Kobe Bryant keeps Lakers fans guessing
DALLAS — Kobe Bryant is now delivering head fakes and double-pump fadeaways on the Internet.
This could have been predicted when he joined Twitter this year, and you could almost see him grinning while hammering out the vague phrases “blackout” and “bearhunt” presumably on his smartphone Tuesday morning.
Let the guessing game begin. The theories were plenty.
The “blackout” could have been a strenuous workout by Bryant in his continued recovery from a torn Achilles’ tendon. “Blackout,” as he described at his annual youth basketball camp in 2011, was typically the “first segment of my on-court workouts” and involved extensive running, offensive drills, cardio and weightlifting.
Lakers optimists figured “bearhunt” meant Bryant was pointing to a return Nov. 15 against the Memphis Grizzlies, though team officials downplayed that connection.
More likely, “bearhunt” refers to the day after Bryant was injured. Opening up on Facebook in an emotional post early that morning, Bryant quoted a Jay-Z lyric, “If you see me in a fight with a bear, [pray] for the bear.”
In addition to Tuesday’s cryptic tweet, Bryant changed his Twitter avatar to all black.
Bryant worked out at the team hotel Tuesday morning but didn’t speak to reporters after the Lakers’ 123-104 loss to Dallas that night.
Bryant likes to keep people guessing with his Twitter feed. His previous avatar was an image of the number “1225,” presumably a reflection on ESPN’s ranking of the Lakers as the 12th-best team in the Western Conference and Bryant as the 25th-best player in the NBA. He has coyly said it refers to the birthday of a family pet.
Bryant was originally supposed to return somewhere from mid-October to mid-January. The Lakers have not updated the timetable for his return.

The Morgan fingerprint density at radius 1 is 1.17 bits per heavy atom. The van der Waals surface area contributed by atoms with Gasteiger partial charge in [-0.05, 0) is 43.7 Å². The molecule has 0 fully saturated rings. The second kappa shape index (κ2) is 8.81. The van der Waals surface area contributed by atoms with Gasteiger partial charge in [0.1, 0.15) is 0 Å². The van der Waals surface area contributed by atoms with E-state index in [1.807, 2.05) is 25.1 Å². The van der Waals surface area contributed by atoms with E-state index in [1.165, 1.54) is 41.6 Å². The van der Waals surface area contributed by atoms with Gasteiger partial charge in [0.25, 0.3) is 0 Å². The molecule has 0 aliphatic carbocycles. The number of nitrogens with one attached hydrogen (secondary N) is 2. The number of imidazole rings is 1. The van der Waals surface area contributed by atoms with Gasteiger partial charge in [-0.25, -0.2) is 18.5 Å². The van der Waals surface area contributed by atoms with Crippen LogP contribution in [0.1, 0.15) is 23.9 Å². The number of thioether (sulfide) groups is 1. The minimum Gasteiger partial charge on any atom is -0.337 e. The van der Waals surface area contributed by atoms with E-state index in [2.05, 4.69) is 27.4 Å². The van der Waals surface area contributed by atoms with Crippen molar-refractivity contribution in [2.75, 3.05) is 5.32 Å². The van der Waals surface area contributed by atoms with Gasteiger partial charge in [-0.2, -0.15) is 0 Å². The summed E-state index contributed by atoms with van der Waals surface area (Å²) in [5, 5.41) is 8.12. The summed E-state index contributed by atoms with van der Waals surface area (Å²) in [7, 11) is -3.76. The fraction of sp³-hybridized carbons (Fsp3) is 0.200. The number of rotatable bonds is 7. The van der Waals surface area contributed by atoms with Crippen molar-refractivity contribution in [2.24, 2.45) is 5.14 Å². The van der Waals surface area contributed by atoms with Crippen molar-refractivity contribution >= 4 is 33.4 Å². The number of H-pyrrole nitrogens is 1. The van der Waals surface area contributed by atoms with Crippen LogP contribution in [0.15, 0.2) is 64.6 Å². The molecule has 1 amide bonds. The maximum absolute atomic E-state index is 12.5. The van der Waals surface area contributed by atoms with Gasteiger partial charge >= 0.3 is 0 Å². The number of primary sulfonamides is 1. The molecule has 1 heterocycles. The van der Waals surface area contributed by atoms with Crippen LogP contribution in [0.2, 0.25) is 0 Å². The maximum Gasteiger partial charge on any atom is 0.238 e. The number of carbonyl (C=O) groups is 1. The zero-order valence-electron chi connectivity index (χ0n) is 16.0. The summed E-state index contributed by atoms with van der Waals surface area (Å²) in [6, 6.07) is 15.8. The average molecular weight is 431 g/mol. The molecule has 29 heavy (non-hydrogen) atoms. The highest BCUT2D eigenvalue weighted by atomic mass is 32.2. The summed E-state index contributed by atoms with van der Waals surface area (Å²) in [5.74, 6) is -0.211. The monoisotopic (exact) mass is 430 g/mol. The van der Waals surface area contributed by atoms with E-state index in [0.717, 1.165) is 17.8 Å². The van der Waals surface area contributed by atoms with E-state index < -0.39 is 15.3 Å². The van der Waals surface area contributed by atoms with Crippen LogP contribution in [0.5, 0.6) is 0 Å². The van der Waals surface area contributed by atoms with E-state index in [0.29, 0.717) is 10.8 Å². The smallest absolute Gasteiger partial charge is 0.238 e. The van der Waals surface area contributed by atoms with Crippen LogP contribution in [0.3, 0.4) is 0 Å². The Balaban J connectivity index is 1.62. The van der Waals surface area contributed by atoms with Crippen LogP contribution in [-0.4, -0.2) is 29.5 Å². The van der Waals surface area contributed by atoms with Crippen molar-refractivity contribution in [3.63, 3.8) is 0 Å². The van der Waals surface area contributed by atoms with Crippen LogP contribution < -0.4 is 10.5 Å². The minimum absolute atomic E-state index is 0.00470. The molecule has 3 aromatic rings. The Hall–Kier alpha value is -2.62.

Luke Walton is on the move
Former Lakers forward Luke Walton wasn’t signed by anybody during the off-season, perhaps ending an 11-year NBA career.
He’s not exactly sitting around and sulking.
Walton picked up a part-time gig as a TWC Sports Net analyst and added another job this week, accepting a position as player development coach for the L.A. D-Fenders.
He will work out with players on the Lakers’ Development League affiliate and scrimmage with them, he said.
“I’m hoping to show them a few things and also get out there and hoop a little bit,” said Walton, who hadn’t given up hope of playing for an NBA team.
His contracts with TWC Sports Net and the D-Fenders are dissolvable if he gets an offer to play.
“If nothing happens this year, I’ll probably retire during the off-season,” he said. “I’m going to keep the dream alive a little longer.”
Walton, 33, was with the Lakers more than 91/2 seasons before being traded in March 2012 as part of the deal that brought Ramon Sessions from Cleveland.
He averaged 4.7 points and 2.3 assists in 564 games and was a role player on Lakers championship teams in 2009 and 2010.
“His extensive and successful NBA career will allow him to instill the work ethic it requires for our players to reach the NBA,” Joey Buss, the D-Fenders team president, said in a statement.
Bresnahan reported from Dallas, Pincus from Los Angeles. Pincus is a Times correspondent.
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